Traditional vehicles often have a frame-based chassis, which consists of longitudinal rails that support the vehicle's weight and provide structural integrity. In contrast, modern cars may have unibody (monocoque) construction, where the chassis and body are integrated into a single structure.
The chassis provides mounting points for the engine, transmission, suspension components, and other critical systems.
A well-designed chassis is crucial for the strength and rigidity of the vehicle. It affects the overall handling, stability, and safety.
Strength and Rigidity:
Some hybrid vehicles use unique transmission systems, such as continuously variable transmissions (CVTs) or electrically variable transmissions (EVTs). Hybrid car services may include maintenance or repairs to these specialized transmissions.
These components absorb and distribute the energy from bumps and uneven road surfaces. Common types of springs include coil springs and leaf springs.
Shock absorbers control the motion of the springs, preventing the vehicle from bouncing excessively. They help maintain tire contact with the road.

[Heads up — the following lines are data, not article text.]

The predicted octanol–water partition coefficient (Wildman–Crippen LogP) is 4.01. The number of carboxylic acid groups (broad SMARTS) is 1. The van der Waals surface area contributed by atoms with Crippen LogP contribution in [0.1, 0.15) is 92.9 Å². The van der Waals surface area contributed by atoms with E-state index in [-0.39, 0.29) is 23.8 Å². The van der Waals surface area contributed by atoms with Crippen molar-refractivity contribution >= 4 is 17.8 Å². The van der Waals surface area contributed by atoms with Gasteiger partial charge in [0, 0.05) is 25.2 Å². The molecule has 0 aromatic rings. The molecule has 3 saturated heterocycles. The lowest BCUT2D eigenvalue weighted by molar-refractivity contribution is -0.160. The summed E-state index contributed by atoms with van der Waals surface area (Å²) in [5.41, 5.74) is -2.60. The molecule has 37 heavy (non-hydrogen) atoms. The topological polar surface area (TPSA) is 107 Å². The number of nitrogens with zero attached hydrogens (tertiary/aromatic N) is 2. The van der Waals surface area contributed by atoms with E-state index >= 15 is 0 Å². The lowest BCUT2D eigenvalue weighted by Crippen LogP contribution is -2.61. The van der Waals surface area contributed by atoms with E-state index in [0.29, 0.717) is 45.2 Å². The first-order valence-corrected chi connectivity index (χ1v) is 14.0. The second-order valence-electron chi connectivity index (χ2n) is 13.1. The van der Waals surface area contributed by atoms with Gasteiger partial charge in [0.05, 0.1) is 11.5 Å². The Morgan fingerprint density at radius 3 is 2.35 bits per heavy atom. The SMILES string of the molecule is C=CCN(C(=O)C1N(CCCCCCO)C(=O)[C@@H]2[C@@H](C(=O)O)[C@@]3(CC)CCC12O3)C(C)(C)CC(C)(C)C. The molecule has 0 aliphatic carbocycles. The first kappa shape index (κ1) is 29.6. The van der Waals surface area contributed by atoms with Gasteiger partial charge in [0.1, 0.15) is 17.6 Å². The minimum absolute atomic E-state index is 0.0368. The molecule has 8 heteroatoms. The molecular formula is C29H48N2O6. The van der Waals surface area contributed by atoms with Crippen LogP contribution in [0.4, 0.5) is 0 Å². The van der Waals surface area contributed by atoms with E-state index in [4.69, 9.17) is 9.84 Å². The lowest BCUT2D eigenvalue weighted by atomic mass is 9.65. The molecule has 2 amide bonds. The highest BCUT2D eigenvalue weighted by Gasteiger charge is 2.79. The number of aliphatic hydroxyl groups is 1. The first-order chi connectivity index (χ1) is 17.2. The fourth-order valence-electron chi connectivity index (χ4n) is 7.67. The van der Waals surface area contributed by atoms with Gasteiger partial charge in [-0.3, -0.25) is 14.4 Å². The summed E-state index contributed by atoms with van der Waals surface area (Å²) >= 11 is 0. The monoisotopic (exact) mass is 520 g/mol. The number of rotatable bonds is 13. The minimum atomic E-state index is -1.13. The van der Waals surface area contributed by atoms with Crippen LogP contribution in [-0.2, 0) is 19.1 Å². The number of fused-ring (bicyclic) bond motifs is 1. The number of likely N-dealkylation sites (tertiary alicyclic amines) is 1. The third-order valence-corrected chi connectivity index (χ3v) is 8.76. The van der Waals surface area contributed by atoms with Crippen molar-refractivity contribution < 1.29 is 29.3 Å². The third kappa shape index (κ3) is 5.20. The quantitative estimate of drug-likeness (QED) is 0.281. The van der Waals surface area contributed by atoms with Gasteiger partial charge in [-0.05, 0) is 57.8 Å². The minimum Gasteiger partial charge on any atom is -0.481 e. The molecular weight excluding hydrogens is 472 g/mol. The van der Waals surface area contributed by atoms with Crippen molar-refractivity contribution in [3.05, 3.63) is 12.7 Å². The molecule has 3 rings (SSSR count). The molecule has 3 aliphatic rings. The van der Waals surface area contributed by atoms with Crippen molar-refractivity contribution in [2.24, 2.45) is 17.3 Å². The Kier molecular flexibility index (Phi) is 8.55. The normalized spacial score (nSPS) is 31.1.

Shock Absorbers (Dampers):
A type of suspension assembly that combines the functions of a spring and a shock absorber. Struts are often used in the front suspension of many vehicles.
These are structural components that connect the suspension to the chassis. They help control the movement of the wheels and maintain proper alignment.
Sway bars reduce body roll during cornering by connecting the suspension components on either side of the vehicle.
Sway Bars (Stabilizer Bars):
These are flexible connectors that help isolate vibrations and noise, providing a smoother ride.